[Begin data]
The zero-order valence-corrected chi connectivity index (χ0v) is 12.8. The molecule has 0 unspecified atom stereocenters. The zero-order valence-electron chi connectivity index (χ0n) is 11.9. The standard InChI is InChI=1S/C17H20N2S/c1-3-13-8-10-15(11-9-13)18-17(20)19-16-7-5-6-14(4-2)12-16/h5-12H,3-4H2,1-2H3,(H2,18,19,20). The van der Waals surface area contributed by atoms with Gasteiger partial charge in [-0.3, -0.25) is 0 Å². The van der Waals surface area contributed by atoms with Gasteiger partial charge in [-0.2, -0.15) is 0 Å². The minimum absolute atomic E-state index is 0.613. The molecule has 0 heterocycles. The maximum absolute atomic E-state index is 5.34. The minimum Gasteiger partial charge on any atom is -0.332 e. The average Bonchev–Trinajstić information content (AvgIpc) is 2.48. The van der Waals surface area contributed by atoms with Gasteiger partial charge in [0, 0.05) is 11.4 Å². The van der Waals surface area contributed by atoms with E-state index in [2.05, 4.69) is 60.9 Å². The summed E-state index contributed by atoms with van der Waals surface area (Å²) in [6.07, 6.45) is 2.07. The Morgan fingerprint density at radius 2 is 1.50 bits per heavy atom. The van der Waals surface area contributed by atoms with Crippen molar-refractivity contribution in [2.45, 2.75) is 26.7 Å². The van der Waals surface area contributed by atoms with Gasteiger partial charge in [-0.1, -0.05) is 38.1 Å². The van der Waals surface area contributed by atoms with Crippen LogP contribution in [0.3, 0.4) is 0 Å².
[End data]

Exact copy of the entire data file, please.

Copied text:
The zero-order valence-corrected chi connectivity index (χ0v) is 12.8. The molecule has 0 unspecified atom stereocenters. The zero-order valence-electron chi connectivity index (χ0n) is 11.9. The standard InChI is InChI=1S/C17H20N2S/c1-3-13-8-10-15(11-9-13)18-17(20)19-16-7-5-6-14(4-2)12-16/h5-12H,3-4H2,1-2H3,(H2,18,19,20). The van der Waals surface area contributed by atoms with Gasteiger partial charge in [-0.3, -0.25) is 0 Å². The van der Waals surface area contributed by atoms with Gasteiger partial charge in [-0.2, -0.15) is 0 Å². The minimum absolute atomic E-state index is 0.613. The molecule has 0 heterocycles. The maximum absolute atomic E-state index is 5.34. The minimum Gasteiger partial charge on any atom is -0.332 e. The average Bonchev–Trinajstić information content (AvgIpc) is 2.48. The van der Waals surface area contributed by atoms with Gasteiger partial charge in [0, 0.05) is 11.4 Å². The van der Waals surface area contributed by atoms with E-state index in [2.05, 4.69) is 60.9 Å². The summed E-state index contributed by atoms with van der Waals surface area (Å²) in [6.07, 6.45) is 2.07. The Morgan fingerprint density at radius 2 is 1.50 bits per heavy atom. The van der Waals surface area contributed by atoms with Crippen molar-refractivity contribution in [2.45, 2.75) is 26.7 Å². The van der Waals surface area contributed by atoms with Gasteiger partial charge in [-0.1, -0.05) is 38.1 Å². The van der Waals surface area contributed by atoms with Crippen LogP contribution in [0.3, 0.4) is 0 Å².